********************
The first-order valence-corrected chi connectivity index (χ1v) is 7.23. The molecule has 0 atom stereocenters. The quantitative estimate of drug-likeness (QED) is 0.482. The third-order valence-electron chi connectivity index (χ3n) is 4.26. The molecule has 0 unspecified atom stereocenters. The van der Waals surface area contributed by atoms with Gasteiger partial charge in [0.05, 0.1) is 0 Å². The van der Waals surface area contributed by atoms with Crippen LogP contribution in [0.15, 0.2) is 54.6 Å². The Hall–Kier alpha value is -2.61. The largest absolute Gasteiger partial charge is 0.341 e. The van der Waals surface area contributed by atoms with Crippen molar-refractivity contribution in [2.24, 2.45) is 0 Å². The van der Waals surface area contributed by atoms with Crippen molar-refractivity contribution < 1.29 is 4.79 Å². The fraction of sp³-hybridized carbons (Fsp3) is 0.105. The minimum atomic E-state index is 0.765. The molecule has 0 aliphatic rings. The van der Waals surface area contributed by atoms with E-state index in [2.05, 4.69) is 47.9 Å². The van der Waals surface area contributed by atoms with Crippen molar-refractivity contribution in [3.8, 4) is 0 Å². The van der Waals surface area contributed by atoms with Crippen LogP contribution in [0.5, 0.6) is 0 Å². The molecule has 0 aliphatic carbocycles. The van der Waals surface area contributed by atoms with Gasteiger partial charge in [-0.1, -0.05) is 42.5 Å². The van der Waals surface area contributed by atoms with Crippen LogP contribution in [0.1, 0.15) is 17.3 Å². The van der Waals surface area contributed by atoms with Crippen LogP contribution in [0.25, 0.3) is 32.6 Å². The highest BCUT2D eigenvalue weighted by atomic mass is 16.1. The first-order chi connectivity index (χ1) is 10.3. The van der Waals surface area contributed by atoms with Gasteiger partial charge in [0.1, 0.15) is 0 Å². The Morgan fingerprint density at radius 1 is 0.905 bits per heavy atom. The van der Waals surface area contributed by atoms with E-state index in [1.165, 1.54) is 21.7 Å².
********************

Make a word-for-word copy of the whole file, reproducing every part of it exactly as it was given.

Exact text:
The first-order valence-corrected chi connectivity index (χ1v) is 7.23. The molecule has 0 atom stereocenters. The quantitative estimate of drug-likeness (QED) is 0.482. The third-order valence-electron chi connectivity index (χ3n) is 4.26. The molecule has 0 unspecified atom stereocenters. The van der Waals surface area contributed by atoms with Gasteiger partial charge in [0.05, 0.1) is 0 Å². The van der Waals surface area contributed by atoms with Crippen LogP contribution in [0.15, 0.2) is 54.6 Å². The Hall–Kier alpha value is -2.61. The largest absolute Gasteiger partial charge is 0.341 e. The van der Waals surface area contributed by atoms with Crippen molar-refractivity contribution in [2.24, 2.45) is 0 Å². The van der Waals surface area contributed by atoms with Crippen molar-refractivity contribution < 1.29 is 4.79 Å². The fraction of sp³-hybridized carbons (Fsp3) is 0.105. The minimum atomic E-state index is 0.765. The molecule has 0 aliphatic rings. The van der Waals surface area contributed by atoms with E-state index in [2.05, 4.69) is 47.9 Å². The van der Waals surface area contributed by atoms with Crippen molar-refractivity contribution in [3.8, 4) is 0 Å². The van der Waals surface area contributed by atoms with Crippen LogP contribution in [0.5, 0.6) is 0 Å². The molecule has 0 aliphatic carbocycles. The van der Waals surface area contributed by atoms with Gasteiger partial charge in [-0.1, -0.05) is 42.5 Å². The van der Waals surface area contributed by atoms with Crippen LogP contribution in [0.1, 0.15) is 17.3 Å². The van der Waals surface area contributed by atoms with Crippen LogP contribution in [0.25, 0.3) is 32.6 Å². The highest BCUT2D eigenvalue weighted by atomic mass is 16.1. The first-order chi connectivity index (χ1) is 10.3. The van der Waals surface area contributed by atoms with Gasteiger partial charge in [0.1, 0.15) is 0 Å². The Morgan fingerprint density at radius 1 is 0.905 bits per heavy atom. The van der Waals surface area contributed by atoms with E-state index in [1.165, 1.54) is 21.7 Å².